Stereotactic body radiotherapy for head and neck skin cancer

Published:October 11, 2021DOI:https://doi.org/10.1016/j.radonc.2021.10.004

      Highlights

      • Retrospective review of head and neck skin cancer (HNSC) patients treated with stereotactic body radiation therapy (SBRT).
      • Largest North American experience published in the modern era.
      • SBRT for HNSC provides durable local control rates with acceptable late toxicity rates.

      Abstract

      Aim

      To report outcomes of Stereotactic Body Radiotherapy (SBRT) for head and neck skin cancer (HNSC) patients treated at a high-volume center.

      Materials

      A retrospective review of HNSC SBRT patients from 2012 to 2019 was conducted. Kaplan–Meier method was used to estimate local control (LC), locoregional control (LRC) outside of SBRT field, overall survival (OS), progression-free survival (PFS) and late toxicity (LT). Univariate and multivariate analyses were performed. Grade 3-4 acute and late toxicities were reported by the Common Terminology Criteria for Adverse Events v5.0.

      Results

      One hundred and six medically unfit HNSC patients (112 lesions) were included. Median follow-up was 8 months. Median patient age at diagnosis was 86 years (range: 56–102 years). The majority of patients had advanced disease (overall stage III-IV [n = 90, 85%]) with median gross tumor volumes (GTV) of 31 cm3 (range: 17–56 cm3). Treated sites were: primary (n = 51), nodal (n = 47) or primary plus nodal (n = 8). SBRT doses ranged from 32-50 Gy delivered twice weekly in 4–6 fractions to the gross tumor volume (GTV). One and 2-year LC rates were 78% (69–88) and 67% (53–82), respectively. One-year LRC outside of SBRT field, OS, PFS and LT rates were 72% (62–84), 53% (43–65), 52% (40–62), and 7% (2–17), respectively. Thirty-three patients (31%) developed acute grade ≥ 3 treatment-related toxicity, most commonly dermatitis (n = 31). Nine patients (8%) experienced late grade ≥ 3 toxicity, including 7 grade 3 fibrosis, 1 grade 3 bone radionecrosis and 1 grade 4 skin ulceration. No treatment-related deaths (grade 5) were observed.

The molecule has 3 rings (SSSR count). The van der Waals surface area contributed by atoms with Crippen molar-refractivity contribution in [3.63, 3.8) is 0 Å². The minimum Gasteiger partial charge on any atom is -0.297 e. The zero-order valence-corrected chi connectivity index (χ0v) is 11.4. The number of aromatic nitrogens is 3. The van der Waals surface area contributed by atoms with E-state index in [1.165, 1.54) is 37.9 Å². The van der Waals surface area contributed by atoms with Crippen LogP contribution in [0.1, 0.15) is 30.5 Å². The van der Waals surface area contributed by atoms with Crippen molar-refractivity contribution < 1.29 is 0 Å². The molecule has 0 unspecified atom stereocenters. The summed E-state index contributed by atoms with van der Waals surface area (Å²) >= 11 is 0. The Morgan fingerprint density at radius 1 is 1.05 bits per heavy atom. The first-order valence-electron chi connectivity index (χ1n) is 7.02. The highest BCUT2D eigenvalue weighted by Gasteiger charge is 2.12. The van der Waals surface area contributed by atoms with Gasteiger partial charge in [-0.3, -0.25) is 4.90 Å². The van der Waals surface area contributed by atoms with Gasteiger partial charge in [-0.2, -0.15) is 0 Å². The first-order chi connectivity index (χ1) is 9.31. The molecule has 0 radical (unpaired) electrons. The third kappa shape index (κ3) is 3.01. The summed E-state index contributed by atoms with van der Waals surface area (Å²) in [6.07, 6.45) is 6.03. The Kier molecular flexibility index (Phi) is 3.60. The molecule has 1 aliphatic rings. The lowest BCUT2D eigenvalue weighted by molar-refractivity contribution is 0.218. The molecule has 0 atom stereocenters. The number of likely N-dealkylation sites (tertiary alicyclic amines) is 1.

Conclusion

      SBRT provides durable disease control with acceptable toxicity for medically unfit high-risk HNSC patients unable to undergo standard of care curative treatment approaches.

      Keywords

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